8) Scottish music is amazing with bagpipes, drums, violins, flutes, etc. Banchory, Inverary, The Taste of Scotland Cabaret in Edinburgh, and many other places witness the stunning talents of bagpipers. Edinburgh's Military Tattoo is the greatest bagpipe performance I ever heard.

9) All year the weather is mild, neither too hot nor too cold. Cloud cover is frequent, so the sun is rarely intense. The rain and cloud cover actually enhance the scenery's natural beatuy, as it is free from darkening shadows or glares. Daylight is prolonged during summer, and both sunrise and sunset are captivating.

10) Castles are a must-see in Scotland. Duart Castle, one of Scotland's oldest castles, offers a beautiful view from its balconies and has a wonderful interior. Crathes Castle has the most incredible garden, and Glamis Castle was the Queen Mother's childhood home. Edinburgh castle is also a powerful specter.

No place in the world is quite like Scotland. I appreciate learning about diverse cultures and visiting different countries, but Scotland will always be my favorite. With its comforting food, personalities, beauty, and culture, I truly love Scotland the Brave.

Sunday, 4 November 2012

An Introduction to Sharepoint Administration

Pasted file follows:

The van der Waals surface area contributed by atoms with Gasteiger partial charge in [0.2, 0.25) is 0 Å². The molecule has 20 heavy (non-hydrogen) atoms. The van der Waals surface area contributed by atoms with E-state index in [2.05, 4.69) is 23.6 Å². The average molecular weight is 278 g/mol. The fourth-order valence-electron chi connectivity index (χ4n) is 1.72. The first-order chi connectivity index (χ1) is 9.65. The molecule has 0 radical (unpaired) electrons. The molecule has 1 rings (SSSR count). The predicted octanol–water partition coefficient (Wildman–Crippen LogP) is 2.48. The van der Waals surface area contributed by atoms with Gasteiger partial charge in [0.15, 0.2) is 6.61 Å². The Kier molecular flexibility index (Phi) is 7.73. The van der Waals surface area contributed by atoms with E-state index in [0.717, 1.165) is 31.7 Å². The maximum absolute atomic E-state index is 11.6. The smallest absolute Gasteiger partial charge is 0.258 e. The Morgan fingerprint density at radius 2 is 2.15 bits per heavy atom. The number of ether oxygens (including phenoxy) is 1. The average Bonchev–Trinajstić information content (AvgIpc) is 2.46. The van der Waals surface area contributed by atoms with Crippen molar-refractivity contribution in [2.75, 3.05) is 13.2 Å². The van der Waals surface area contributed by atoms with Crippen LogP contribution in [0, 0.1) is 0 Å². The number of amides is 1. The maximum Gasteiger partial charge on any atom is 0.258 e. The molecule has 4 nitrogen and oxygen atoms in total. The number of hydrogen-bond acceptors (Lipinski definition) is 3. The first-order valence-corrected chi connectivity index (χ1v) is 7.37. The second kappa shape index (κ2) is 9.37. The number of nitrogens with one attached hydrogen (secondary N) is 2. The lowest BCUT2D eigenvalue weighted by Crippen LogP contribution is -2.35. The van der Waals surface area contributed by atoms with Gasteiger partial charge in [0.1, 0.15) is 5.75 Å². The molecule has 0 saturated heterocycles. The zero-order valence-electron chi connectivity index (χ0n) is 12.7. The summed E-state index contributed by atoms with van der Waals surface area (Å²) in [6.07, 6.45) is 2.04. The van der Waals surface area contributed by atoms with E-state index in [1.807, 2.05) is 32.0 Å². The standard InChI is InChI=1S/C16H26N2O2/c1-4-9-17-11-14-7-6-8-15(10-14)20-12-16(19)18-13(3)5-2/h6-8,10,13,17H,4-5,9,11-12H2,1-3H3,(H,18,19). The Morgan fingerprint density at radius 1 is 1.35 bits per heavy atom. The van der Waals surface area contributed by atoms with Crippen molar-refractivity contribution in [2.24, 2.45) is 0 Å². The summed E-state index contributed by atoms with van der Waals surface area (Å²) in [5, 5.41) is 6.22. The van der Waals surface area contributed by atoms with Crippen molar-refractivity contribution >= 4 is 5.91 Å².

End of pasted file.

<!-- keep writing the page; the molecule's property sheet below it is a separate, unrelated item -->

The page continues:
What is the Role of a SharePoint Administrator?

Administration

Before discussing exactly what SharePoint Administration involves, it is first necessary to understand what SharePoint is and, conversely, what it is not. Microsoft's SharePoint is not a program or software, it is a platform.

It is a massive web-based platform that can house and accommodate huge amounts of data, documentation, images, presentations, calendars, discussion boards and blogs. And all of this data can be searched, accessed, updated, and shared in real-time. It is also a front-end tool where the webpages that are used to access and view all of this data can be customized just like any website.

SharePoint is a server based product that is installed on the back end of a system. It is not an individual application or program housed on people's desktops. Instead it resides on the back-end and that is the beauty of the design because it can be viewed, modified and shared by anyone within the organization, provided they have been granted access.
 
Access can be controlled, restricted and is flexible enough that it can even be taken down to the site level or document level. As an Administrator, you can grant read, write and collaborative access to any document or site within SharePoint. It is fully customizable.

When you consider the scope and potential of SharePoint, it becomes very easy to see the challenges facing an Administrator. SharePoint can be used to launch a simple departmental website with a few documents, task lists, spreadsheets or calendars.